|Index||2 reviews in total|
I've seen this documentary a couple of times and it never fails to
capture my interest from beginning to end. It's a non-judgmental look
at the prostitution industry in New York circa 1993. The film cleverly
juxtaposes the relatively high-class, free and safe inner city escort
style prostitution with that of the addiction fueled, survival
prostitution of the suburban ghettos. Days-in-the-lives of and stories
from a demographic mix of prostitutes, dominatrixes, clients and one
strangely endearing brothel owner are placed on top a base of vox pops,
pertaining to the question "have you ever paid for sex?". Whilst this
may sound like an obvious line of enquiry to include in such a film, it
works so well due to the unexpectedly candid responses from the public
and the fact that this theme runs relentlessly from beginning to end.
The film-maker herself also adds to the effect of the documentary by
appearing extremely peripheral throughout, forcing only her
contributors and images to tell the story. Only a couple of times does
she add a voice-over, and never is it judgmental or subjective.
It's therefore of strongest recommendation that if you get chance to see this documentary, then do so. You most certainly wont feel you've wasted your time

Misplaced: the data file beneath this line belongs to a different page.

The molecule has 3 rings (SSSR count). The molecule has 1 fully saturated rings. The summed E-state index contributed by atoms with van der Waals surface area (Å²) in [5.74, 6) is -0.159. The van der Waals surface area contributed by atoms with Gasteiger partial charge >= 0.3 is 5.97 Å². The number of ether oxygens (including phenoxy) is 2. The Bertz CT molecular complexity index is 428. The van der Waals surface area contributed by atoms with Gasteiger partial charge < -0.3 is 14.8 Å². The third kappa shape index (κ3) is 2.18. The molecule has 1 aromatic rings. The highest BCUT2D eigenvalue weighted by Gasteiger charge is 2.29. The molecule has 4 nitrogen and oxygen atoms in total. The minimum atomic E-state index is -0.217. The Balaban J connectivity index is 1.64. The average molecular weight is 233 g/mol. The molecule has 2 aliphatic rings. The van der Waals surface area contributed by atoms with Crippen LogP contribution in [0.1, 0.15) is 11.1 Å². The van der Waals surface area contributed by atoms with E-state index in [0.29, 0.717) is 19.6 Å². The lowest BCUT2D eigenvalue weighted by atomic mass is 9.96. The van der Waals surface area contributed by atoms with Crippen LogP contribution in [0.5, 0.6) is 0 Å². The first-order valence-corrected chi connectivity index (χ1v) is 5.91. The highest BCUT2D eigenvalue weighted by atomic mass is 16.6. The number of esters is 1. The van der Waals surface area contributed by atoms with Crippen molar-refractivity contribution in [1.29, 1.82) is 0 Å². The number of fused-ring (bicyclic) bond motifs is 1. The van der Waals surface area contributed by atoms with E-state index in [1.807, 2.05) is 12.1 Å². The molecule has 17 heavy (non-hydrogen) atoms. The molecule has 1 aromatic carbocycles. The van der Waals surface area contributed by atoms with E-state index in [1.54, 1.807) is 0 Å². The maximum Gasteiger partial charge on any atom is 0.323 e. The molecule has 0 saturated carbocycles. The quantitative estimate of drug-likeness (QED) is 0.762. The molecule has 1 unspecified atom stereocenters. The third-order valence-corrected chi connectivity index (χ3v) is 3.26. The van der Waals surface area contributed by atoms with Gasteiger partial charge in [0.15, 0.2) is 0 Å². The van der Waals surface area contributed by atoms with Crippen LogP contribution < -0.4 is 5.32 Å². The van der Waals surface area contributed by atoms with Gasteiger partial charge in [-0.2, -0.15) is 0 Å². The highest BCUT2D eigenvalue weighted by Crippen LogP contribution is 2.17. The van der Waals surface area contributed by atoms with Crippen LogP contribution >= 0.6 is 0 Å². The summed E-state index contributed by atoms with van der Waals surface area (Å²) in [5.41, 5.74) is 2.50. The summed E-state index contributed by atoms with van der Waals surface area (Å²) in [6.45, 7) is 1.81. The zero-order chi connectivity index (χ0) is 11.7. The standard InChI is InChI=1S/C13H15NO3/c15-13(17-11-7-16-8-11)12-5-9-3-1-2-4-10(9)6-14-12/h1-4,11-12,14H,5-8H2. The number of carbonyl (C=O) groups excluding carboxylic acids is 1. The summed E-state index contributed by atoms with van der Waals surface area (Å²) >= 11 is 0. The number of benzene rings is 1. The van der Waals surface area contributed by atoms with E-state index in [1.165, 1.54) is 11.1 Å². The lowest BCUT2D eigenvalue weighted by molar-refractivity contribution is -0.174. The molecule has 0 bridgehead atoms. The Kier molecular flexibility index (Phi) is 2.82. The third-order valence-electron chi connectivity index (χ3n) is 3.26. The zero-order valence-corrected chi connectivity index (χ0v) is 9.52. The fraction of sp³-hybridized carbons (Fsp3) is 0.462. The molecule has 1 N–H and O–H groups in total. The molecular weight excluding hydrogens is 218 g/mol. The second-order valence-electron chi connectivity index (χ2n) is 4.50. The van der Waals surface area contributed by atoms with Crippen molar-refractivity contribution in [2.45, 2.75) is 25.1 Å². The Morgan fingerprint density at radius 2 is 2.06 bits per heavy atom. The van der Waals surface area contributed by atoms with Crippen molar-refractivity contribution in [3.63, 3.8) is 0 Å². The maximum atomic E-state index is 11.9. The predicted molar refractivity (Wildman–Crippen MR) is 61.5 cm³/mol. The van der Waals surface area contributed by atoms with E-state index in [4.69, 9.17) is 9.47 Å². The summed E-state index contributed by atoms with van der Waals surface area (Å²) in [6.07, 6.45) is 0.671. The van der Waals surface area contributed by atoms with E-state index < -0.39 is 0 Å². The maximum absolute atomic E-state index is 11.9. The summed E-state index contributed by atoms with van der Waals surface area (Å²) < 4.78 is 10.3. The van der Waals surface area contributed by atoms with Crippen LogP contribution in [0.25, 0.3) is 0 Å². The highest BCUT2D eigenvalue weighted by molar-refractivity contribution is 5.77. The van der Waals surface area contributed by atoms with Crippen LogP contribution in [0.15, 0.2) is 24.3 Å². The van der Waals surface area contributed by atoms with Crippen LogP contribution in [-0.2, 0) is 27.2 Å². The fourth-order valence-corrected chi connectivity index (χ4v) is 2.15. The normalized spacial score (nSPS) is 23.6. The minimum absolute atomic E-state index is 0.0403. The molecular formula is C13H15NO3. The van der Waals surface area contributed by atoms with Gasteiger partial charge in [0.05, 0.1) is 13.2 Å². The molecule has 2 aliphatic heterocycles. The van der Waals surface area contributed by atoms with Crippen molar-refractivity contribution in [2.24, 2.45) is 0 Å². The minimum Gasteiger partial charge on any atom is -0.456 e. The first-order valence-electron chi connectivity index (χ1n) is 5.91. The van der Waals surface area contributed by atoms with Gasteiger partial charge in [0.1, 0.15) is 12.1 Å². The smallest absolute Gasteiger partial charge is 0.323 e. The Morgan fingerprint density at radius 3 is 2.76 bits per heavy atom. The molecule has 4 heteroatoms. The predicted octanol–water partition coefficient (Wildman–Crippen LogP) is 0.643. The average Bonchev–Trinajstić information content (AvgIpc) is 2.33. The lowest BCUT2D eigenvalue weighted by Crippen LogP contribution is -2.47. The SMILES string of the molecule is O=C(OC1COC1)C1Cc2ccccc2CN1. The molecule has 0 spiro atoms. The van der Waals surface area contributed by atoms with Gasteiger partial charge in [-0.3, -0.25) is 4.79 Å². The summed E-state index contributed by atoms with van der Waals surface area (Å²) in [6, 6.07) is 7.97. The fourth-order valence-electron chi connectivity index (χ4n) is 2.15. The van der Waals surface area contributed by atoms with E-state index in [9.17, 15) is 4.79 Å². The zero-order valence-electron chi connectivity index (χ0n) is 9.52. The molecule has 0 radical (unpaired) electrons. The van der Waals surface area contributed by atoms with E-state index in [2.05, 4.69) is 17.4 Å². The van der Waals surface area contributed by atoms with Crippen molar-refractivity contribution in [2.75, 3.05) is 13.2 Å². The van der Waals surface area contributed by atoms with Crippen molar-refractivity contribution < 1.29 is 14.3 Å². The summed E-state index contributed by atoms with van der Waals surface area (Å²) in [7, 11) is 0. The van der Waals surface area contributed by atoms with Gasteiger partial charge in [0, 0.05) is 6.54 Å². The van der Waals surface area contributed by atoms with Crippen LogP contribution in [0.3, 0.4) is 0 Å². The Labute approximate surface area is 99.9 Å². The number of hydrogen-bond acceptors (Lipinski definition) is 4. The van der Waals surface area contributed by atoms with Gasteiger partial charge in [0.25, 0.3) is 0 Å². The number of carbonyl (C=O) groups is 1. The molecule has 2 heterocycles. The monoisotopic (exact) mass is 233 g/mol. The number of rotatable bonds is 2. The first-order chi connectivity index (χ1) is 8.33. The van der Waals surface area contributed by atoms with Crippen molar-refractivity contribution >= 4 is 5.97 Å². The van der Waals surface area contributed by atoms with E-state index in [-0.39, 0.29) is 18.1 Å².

After a rather dry introduction by director Beeban Kidron, this
interesting and depressing documentary gets right down to business with
two men showing her around a building they are going to turn into a New
York city brothel. Although the film does show sexual acts (pixilated)
the film is never titillating in the way some "documentaries" about the
sex industry (be it pornography, stripping or prostitution) and this is
a good thing. It covers a range of types of prostitution from the
brothels, the high-price streets right down to the women who are just
earning enough to buy that day's fix.
It is not a cheerful film but it is not a judgemental one neither thanks to Kidron's handling of her subjects and material. So we get to hear from working girls who have had mixed experiences, those who love the work, men who walk about the wider art of hustling and women who simply have nothing else in their life but sex and the drugs that it pays for. The messages are therefore mixed and the film wisely avoids suggesting easy solutions because, I think it knows, there are simply none to be had. The contributions are mostly honest and interesting from those given the time to talk and relate. I must admit that I found the street vox pops to be mostly pointless and fail to bring out any genuine or interesting conversation but these didn't take up too much time.
Visually the film has dated because the clothes, hair styles and so on have all been and gone and the film is very stuck in the late eighties/early nineties and it is easy to assume the material is as well. However ignoring the visuals it all still applies and fans of HBO's The Wire will recognise much in the women selling themselves for a few dollars just to get a hit. Overall then a pretty good documentary that sees Kidron mostly just point and shoot. It perhaps lacks a point which will bother some but to me was a strength and it simple depicts and allows the viewer to think for themselves.
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